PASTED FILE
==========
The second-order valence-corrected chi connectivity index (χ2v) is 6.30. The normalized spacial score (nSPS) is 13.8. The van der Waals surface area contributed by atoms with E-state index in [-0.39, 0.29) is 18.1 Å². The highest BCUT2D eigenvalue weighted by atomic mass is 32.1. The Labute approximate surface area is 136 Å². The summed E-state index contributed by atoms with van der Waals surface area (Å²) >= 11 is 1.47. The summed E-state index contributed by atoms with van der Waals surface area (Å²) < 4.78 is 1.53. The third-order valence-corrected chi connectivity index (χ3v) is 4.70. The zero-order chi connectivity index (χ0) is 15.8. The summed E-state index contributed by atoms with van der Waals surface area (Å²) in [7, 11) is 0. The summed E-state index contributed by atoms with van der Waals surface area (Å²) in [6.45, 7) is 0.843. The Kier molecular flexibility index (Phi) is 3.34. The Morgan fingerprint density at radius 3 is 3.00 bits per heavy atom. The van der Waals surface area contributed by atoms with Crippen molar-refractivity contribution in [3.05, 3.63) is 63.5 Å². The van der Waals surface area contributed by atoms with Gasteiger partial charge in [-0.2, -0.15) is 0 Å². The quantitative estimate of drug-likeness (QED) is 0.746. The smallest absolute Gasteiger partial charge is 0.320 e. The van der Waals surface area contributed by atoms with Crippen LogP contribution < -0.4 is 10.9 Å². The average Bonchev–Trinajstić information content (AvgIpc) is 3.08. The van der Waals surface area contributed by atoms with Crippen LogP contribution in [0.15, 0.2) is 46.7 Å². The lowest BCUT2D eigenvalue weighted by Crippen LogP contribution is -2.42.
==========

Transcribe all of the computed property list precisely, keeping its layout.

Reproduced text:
The second-order valence-corrected chi connectivity index (χ2v) is 6.30. The normalized spacial score (nSPS) is 13.8. The van der Waals surface area contributed by atoms with E-state index in [-0.39, 0.29) is 18.1 Å². The highest BCUT2D eigenvalue weighted by atomic mass is 32.1. The Labute approximate surface area is 136 Å². The summed E-state index contributed by atoms with van der Waals surface area (Å²) >= 11 is 1.47. The summed E-state index contributed by atoms with van der Waals surface area (Å²) < 4.78 is 1.53. The third-order valence-corrected chi connectivity index (χ3v) is 4.70. The zero-order chi connectivity index (χ0) is 15.8. The summed E-state index contributed by atoms with van der Waals surface area (Å²) in [7, 11) is 0. The summed E-state index contributed by atoms with van der Waals surface area (Å²) in [6.45, 7) is 0.843. The Kier molecular flexibility index (Phi) is 3.34. The Morgan fingerprint density at radius 3 is 3.00 bits per heavy atom. The van der Waals surface area contributed by atoms with Crippen molar-refractivity contribution in [3.05, 3.63) is 63.5 Å². The van der Waals surface area contributed by atoms with Gasteiger partial charge in [-0.2, -0.15) is 0 Å². The quantitative estimate of drug-likeness (QED) is 0.746. The smallest absolute Gasteiger partial charge is 0.320 e. The van der Waals surface area contributed by atoms with Crippen LogP contribution < -0.4 is 10.9 Å². The average Bonchev–Trinajstić information content (AvgIpc) is 3.08. The van der Waals surface area contributed by atoms with Crippen LogP contribution in [0.15, 0.2) is 46.7 Å². The lowest BCUT2D eigenvalue weighted by Crippen LogP contribution is -2.42.